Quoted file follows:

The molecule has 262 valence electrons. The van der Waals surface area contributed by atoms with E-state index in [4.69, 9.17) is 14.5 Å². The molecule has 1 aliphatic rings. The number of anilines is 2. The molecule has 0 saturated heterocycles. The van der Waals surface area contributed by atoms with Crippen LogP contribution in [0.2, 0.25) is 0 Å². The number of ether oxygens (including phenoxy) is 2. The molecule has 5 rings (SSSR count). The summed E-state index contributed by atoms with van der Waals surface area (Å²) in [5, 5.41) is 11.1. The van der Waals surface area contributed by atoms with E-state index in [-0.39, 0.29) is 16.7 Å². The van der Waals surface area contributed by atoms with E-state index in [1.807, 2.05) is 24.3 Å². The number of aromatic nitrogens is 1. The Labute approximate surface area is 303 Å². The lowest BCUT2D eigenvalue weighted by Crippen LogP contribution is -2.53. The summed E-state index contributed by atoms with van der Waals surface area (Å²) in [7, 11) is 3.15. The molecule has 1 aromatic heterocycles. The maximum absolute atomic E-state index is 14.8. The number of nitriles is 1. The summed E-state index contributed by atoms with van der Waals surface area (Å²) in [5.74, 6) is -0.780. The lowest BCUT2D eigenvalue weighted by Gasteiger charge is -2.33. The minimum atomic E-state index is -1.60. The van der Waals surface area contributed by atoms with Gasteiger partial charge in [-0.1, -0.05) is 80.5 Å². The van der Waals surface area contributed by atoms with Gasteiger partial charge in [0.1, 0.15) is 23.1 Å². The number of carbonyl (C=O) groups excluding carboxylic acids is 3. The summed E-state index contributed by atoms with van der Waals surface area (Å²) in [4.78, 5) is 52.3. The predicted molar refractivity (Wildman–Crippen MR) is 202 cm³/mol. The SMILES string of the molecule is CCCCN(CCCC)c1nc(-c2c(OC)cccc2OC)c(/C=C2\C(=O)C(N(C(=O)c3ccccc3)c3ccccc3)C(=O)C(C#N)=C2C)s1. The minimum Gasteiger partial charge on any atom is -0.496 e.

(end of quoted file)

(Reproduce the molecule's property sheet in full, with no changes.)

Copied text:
The molecule has 262 valence electrons. The van der Waals surface area contributed by atoms with E-state index in [4.69, 9.17) is 14.5 Å². The molecule has 1 aliphatic rings. The number of anilines is 2. The molecule has 0 saturated heterocycles. The van der Waals surface area contributed by atoms with Crippen LogP contribution in [0.2, 0.25) is 0 Å². The number of ether oxygens (including phenoxy) is 2. The molecule has 5 rings (SSSR count). The summed E-state index contributed by atoms with van der Waals surface area (Å²) in [5, 5.41) is 11.1. The van der Waals surface area contributed by atoms with E-state index in [-0.39, 0.29) is 16.7 Å². The van der Waals surface area contributed by atoms with E-state index in [1.807, 2.05) is 24.3 Å². The number of aromatic nitrogens is 1. The Labute approximate surface area is 303 Å². The lowest BCUT2D eigenvalue weighted by Crippen LogP contribution is -2.53. The summed E-state index contributed by atoms with van der Waals surface area (Å²) in [7, 11) is 3.15. The molecule has 1 aromatic heterocycles. The maximum absolute atomic E-state index is 14.8. The number of nitriles is 1. The summed E-state index contributed by atoms with van der Waals surface area (Å²) in [5.74, 6) is -0.780. The lowest BCUT2D eigenvalue weighted by Gasteiger charge is -2.33. The minimum atomic E-state index is -1.60. The van der Waals surface area contributed by atoms with Gasteiger partial charge in [-0.1, -0.05) is 80.5 Å². The van der Waals surface area contributed by atoms with Gasteiger partial charge in [0.1, 0.15) is 23.1 Å². The number of carbonyl (C=O) groups excluding carboxylic acids is 3. The summed E-state index contributed by atoms with van der Waals surface area (Å²) in [4.78, 5) is 52.3. The predicted molar refractivity (Wildman–Crippen MR) is 202 cm³/mol. The SMILES string of the molecule is CCCCN(CCCC)c1nc(-c2c(OC)cccc2OC)c(/C=C2\C(=O)C(N(C(=O)c3ccccc3)c3ccccc3)C(=O)C(C#N)=C2C)s1. The minimum Gasteiger partial charge on any atom is -0.496 e.